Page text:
TPWD Investigates River Mining Without Permit on San Jacinto West Fork

A 7.5-acre point bar outside a San Jacinto West Fork sand mine has disappeared, the apparent victim of river mining. River mining is prohibited in many countries because of its dangers. Texas does not prohibit it, but taxes it at a higher rate than floodplain mining to discourage the practice. The dangers include:

  • Upstream and downstream erosion
  • Destruction of riverbanks and river properties
  • Undermining infrastructure (such as bridges and pipelines)
  • Increases in turbidity
  • Lowering of the water table
  • Loss of riparian vegetation.
Location of River Mining on West Fork Just South of Highway 99

No Permits on File With Key Regulatory Bodies

A check with the San Jacinto River Authority (SJRA), Texas Commission on Environmental Quality (TCEQ), and Texas Parks and Wildlife Division (TPWD) showed the following:

A TCEQ investigator has spoken to the Texas Parks & Wildlife Department (TPWD) Wetlands Conservation Program. “If the facility is digging in or very near the water’s edge,” said the TCEQ’s Jonathan Walling, “the facility would most likely need a permit from TPWD.”

Tom Heger of TPWD said Montgomery County Parks & Wildlife officials are investigating.

Compare the satellite image above to the shots below. Google Earth measurements show the sand bar that no longer exists was bigger than most of the pits in the mine itself.

Looking downriver, you can still see outlines of point bar and marks from excavator.
Close up of marks left by teeth of excavator.
Looking toward West Fork where point bar used be. Vehicle tracks lead back to mine behind camera position.
Pits created in the river.
Relationship of river mining to flood plain mine in background.
Well-used road between excavation and mine.
The disappearance of sand is not because of the seasonal release of water from Lake Conroe. Hundreds of bars both up and downstream appeared normal.
Google Earth shows the river to be approximately 350 feet wide at this point.

Texas Rules on River Mining

The State of Texas governs the taking of sand from rivers. See the regulations and laws on this FAQ page at: Key points include:

  •  If the stream is perennial (flows most of the time), or is more than 30 feet wide between the banks (even if it is dry most of the time), the State claims the bed and the sand and gravel in it as State-owned. 
  • A permit from the Texas Parks and Wildlife Department is required to “disturb or take” streambed materials from a streambed claimed by the State.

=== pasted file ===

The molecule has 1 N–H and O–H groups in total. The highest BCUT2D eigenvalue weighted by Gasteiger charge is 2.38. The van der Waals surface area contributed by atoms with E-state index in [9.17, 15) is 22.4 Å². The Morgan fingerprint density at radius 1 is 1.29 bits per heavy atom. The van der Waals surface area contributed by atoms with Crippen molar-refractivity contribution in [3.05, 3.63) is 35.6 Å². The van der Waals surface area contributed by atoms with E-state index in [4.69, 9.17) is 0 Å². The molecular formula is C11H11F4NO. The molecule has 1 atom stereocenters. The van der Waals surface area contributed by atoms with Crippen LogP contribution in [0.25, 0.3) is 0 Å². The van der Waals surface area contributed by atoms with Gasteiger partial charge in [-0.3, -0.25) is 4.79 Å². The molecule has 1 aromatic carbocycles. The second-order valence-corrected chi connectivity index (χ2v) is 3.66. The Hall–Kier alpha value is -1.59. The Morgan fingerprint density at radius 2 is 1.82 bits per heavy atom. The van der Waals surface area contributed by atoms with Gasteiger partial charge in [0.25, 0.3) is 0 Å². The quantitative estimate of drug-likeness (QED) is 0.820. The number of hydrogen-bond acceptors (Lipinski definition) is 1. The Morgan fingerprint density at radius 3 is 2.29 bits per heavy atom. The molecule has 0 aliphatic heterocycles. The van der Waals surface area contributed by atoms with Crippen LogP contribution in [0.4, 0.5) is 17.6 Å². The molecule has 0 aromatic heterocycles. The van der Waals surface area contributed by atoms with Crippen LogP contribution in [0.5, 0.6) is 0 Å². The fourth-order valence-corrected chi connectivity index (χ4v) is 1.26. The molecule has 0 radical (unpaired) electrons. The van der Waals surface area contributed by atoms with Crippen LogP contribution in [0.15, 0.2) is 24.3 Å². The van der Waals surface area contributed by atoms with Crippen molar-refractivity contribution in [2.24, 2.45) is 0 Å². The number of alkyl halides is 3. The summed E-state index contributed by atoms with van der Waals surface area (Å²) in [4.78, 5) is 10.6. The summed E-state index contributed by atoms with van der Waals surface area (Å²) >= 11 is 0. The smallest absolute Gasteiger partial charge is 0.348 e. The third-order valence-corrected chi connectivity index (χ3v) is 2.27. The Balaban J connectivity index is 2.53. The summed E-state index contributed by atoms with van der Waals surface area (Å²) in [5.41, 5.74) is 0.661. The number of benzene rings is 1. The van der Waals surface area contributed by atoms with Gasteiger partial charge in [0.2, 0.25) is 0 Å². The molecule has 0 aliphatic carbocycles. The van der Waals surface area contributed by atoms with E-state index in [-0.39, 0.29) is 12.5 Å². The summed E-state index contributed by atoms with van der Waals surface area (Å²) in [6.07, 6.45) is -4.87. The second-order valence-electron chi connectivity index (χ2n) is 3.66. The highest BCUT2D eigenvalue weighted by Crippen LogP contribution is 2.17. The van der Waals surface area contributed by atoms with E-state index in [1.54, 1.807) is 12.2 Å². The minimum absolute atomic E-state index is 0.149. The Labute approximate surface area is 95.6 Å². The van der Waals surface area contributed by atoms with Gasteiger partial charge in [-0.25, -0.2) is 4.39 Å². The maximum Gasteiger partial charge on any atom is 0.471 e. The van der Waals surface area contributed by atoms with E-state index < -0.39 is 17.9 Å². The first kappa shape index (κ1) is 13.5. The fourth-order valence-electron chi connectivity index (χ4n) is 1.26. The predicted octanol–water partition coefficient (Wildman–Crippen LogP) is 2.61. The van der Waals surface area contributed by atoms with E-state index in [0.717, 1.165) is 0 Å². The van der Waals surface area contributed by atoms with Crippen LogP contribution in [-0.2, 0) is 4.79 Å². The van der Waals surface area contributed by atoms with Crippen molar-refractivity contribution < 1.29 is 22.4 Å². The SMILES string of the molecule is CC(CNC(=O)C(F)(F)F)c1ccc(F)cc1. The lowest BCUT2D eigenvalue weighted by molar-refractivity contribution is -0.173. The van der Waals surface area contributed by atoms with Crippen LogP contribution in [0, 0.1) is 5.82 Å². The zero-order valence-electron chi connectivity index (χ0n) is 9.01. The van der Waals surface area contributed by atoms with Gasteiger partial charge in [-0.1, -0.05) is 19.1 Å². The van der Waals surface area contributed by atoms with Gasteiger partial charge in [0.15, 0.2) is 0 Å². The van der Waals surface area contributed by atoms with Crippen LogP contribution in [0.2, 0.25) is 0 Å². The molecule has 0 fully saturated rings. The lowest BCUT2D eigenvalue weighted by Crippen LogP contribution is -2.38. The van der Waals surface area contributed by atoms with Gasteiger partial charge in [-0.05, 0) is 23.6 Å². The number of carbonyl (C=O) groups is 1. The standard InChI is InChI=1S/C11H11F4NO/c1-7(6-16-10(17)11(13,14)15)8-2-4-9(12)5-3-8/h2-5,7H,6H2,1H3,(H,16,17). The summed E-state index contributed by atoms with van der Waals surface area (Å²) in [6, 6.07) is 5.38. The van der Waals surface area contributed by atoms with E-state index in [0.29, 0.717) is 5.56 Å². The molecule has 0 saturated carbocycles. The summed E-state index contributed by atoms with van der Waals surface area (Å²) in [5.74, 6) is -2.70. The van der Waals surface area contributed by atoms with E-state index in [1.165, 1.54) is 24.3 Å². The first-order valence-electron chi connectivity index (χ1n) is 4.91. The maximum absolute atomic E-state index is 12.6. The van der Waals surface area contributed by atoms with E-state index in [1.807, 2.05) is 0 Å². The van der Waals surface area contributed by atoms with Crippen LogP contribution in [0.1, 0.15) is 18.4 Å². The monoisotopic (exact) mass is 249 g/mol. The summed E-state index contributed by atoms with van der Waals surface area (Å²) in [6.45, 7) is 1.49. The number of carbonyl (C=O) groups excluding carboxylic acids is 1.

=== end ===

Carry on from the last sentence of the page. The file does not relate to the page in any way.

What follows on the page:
According to TPWD, the operator did not have a permit. In fact, no one on the entire San Jacinto river has a permit, according to TPWD.

How River Mining Degrades River Beds/Channels: Academic Insights

San Diego State University summarizes some of the issues associated with river mining. The paragraph below, taken from their excellent website, explains why most governments discourage river mining.

…bed degradation occurs when mineral extraction increases the flow capacity of the channel. A pit excavation locally increases flow depth and a barskimming operation increases flow width. Both conditions produce slower streamflow velocities and lower flow energies, causing sediments arriving from upstream to deposit at the mining site. As streamflow moves beyond the site and flow energies increase in response to the “normal” channel form downstream, the amount of transported sediment leaving the site is now less than the sediment carrying capacity of the flow. This sediment-deficient flow or “hungry” water picks up more sediment from the stream reach below the mining site, furthering the bed degradation process.

G. Mathias Kondolf of the University of California/Berkeley published this illustrated paper on the hungry water effect.

Professor Kondolf also published “Geomorphic and environmental effects of instream gravel
mining.” It contains an excellent, well documented discussion of the impacts of river mining.

SEDIMENT MINING IN ALLUVIAL CHANNELS: PHYSICAL EFFECTS AND MANAGEMENT PERSPECTIVES by M. RINALDI, B. WYZGA and N. SURIAN contains an thorough discussion of the dangers of river mining and public policy. (Warning: Copyrighted paper; costs $49.)

Mine Ownership

According to the TCEQ, the sand mine in the photos is called the Spring Wet Sand and Gravel Plant. Their registration database shows Multisource Sand And Gravel Co., Ltd. owns and operates it, under APO registration number AP0002459. Multisource Sand and Gravel Co. Ltd. is based in San Antonio at 126 East Turbo Drive. It is a subsidiary of Sage LLC. Lee C. McCarty and Benjamin Davis manage it from the Turbo Drive offices.  Daniel E. McCarty and Lee C. McCarty manage Sage.

The mine owners could not be reached for comment. Their phones went unanswered, perhaps because of the COVID crisis.

Posted by Bob Rehak on 4/23/2020

968 Days since Hurricane Harvey

The thoughts expressed in this post represent opinions on matters of public concern and safety. They are protected by the First Amendment of the US Constitution and the Anti-SLAPP Statute of the Great State of Texas.